4 doctors weighed in:

An optometrist told me I have a lazy eye and that no glasses would fix it much. I'm 20 years of age. Is there any way to fix its vision?

4 doctors weighed in
Dr. James Ferguson
Pediatrics
2 doctors agree

In brief: Turning off vision

The brain utilizes the input of both eyes to aid in depth perception/distance etc.
As a child grows, their eyes may have different strength, or weakness in an eye muscle may allow one to line up wrong. The fuzzy or double vision confuses the brain. Over time the brain may turn off the input of one eye & keep the best. That process is called amblyopia. If caught early it can be fixed, if late, not.

In brief: Turning off vision

The brain utilizes the input of both eyes to aid in depth perception/distance etc.
As a child grows, their eyes may have different strength, or weakness in an eye muscle may allow one to line up wrong. The fuzzy or double vision confuses the brain. Over time the brain may turn off the input of one eye & keep the best. That process is called amblyopia. If caught early it can be fixed, if late, not.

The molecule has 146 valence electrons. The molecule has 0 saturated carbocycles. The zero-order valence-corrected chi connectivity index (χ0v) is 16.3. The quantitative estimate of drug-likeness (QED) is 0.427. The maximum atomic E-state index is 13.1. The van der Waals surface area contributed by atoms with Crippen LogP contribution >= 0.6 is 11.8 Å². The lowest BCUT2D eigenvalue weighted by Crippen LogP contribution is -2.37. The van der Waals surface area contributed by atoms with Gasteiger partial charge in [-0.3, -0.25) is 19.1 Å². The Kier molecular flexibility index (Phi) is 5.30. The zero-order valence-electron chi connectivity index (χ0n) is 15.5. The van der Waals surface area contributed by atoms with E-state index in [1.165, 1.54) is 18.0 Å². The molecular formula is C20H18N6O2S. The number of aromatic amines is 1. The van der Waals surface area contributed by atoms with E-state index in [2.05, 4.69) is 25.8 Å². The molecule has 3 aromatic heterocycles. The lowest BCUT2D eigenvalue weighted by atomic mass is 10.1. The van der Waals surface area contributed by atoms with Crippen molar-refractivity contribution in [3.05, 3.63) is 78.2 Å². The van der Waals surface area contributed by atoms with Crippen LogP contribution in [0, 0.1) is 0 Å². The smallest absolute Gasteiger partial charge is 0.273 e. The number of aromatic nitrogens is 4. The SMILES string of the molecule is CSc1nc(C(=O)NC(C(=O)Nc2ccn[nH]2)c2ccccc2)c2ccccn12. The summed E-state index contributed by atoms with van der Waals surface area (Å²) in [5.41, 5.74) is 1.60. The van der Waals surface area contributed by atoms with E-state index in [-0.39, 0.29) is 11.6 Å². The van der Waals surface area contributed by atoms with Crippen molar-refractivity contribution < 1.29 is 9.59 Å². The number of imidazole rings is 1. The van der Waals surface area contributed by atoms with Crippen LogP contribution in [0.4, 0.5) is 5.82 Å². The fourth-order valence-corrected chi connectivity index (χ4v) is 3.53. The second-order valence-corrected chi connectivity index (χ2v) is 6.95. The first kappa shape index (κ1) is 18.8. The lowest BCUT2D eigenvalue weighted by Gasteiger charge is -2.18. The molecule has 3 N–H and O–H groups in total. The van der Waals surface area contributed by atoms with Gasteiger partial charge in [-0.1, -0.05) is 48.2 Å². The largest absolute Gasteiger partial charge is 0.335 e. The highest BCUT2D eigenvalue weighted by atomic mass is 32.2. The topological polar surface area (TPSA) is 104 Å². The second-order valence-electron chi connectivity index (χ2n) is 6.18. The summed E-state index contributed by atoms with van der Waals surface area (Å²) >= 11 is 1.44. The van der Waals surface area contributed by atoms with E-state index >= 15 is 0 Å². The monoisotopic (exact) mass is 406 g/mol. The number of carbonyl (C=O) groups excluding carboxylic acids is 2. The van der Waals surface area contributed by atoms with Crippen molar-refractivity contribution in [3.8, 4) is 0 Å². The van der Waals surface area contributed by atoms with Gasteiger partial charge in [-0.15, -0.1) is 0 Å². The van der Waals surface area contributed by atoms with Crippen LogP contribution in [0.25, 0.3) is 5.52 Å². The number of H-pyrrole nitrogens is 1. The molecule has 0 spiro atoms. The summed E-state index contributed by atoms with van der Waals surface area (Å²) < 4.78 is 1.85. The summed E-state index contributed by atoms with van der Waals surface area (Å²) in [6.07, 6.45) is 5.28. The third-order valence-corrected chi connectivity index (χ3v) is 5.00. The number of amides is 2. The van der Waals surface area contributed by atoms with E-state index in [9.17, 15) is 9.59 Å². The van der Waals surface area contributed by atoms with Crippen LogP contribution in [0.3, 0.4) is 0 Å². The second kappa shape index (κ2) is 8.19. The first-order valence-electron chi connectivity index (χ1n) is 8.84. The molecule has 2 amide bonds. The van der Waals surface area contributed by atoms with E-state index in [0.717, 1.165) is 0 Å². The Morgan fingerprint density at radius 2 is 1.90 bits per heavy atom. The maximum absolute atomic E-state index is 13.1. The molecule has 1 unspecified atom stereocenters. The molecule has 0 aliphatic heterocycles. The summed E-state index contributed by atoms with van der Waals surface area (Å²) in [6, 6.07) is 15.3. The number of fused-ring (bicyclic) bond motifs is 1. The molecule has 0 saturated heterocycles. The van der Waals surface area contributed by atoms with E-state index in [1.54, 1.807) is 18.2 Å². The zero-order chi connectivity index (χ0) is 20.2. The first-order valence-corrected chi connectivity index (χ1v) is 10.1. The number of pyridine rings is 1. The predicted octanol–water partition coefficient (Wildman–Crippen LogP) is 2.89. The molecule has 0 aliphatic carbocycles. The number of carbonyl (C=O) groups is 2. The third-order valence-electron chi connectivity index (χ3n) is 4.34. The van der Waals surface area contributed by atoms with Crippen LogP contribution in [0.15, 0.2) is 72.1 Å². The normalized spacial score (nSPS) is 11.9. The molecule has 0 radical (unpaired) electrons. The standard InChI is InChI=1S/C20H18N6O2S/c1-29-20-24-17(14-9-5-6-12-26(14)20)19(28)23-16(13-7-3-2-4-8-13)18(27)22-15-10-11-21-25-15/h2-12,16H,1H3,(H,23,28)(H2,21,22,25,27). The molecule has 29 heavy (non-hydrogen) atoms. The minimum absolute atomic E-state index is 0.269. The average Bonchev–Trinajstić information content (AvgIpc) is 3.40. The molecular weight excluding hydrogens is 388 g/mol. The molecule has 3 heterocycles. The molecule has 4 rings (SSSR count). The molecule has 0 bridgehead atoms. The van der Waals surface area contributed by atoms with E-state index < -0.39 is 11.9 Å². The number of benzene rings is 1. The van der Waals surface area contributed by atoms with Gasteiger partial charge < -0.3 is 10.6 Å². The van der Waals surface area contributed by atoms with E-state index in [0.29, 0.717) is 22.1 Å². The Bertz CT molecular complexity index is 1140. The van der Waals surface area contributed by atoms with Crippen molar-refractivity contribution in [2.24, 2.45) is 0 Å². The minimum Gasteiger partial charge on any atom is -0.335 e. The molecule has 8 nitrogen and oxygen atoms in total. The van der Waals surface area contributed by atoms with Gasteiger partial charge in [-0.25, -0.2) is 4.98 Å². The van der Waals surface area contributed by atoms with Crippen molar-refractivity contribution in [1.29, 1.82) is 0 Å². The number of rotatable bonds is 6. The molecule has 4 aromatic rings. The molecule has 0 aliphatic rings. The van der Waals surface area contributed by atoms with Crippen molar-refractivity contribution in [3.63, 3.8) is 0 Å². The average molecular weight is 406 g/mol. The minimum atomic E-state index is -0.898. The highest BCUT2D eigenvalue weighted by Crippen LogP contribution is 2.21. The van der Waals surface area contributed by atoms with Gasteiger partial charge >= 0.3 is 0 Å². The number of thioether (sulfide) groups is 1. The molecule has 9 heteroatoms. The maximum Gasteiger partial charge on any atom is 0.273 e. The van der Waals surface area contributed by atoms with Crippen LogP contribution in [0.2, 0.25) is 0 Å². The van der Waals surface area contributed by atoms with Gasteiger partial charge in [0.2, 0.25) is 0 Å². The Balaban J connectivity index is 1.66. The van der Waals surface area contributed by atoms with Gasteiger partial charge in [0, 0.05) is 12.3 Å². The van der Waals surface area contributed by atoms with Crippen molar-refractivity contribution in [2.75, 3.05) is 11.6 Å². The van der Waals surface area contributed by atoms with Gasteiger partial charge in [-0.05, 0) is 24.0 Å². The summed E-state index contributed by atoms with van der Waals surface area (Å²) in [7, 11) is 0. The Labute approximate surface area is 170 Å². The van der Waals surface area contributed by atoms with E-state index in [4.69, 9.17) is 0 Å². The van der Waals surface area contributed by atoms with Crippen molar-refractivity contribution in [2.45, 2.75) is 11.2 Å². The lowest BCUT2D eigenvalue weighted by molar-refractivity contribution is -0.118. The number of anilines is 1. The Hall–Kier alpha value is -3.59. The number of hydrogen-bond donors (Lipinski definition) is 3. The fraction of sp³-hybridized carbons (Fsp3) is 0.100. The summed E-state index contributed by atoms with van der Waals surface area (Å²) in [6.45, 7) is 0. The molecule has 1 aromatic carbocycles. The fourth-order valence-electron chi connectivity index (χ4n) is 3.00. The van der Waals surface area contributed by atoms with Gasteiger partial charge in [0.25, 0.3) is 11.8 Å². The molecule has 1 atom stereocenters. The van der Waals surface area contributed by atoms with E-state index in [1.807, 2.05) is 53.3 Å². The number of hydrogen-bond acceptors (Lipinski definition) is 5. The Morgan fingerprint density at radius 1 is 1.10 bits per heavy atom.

Thank
Dr. Tim Conrad
Ophthalmology
1 doctor agrees

In brief: Yes

A small percentage of patients with amblyopia will respond to treatment as adults if they have never had treatment.
See a pediatric ophthalmologist for evaluation. Yes, i know you are not a kid. Pediatric ophthalmologists are the experts on amblyopia treatment and they do see adults.

In brief: Yes

A small percentage of patients with amblyopia will respond to treatment as adults if they have never had treatment.
See a pediatric ophthalmologist for evaluation. Yes, i know you are not a kid. Pediatric ophthalmologists are the experts on amblyopia treatment and they do see adults.
Thank
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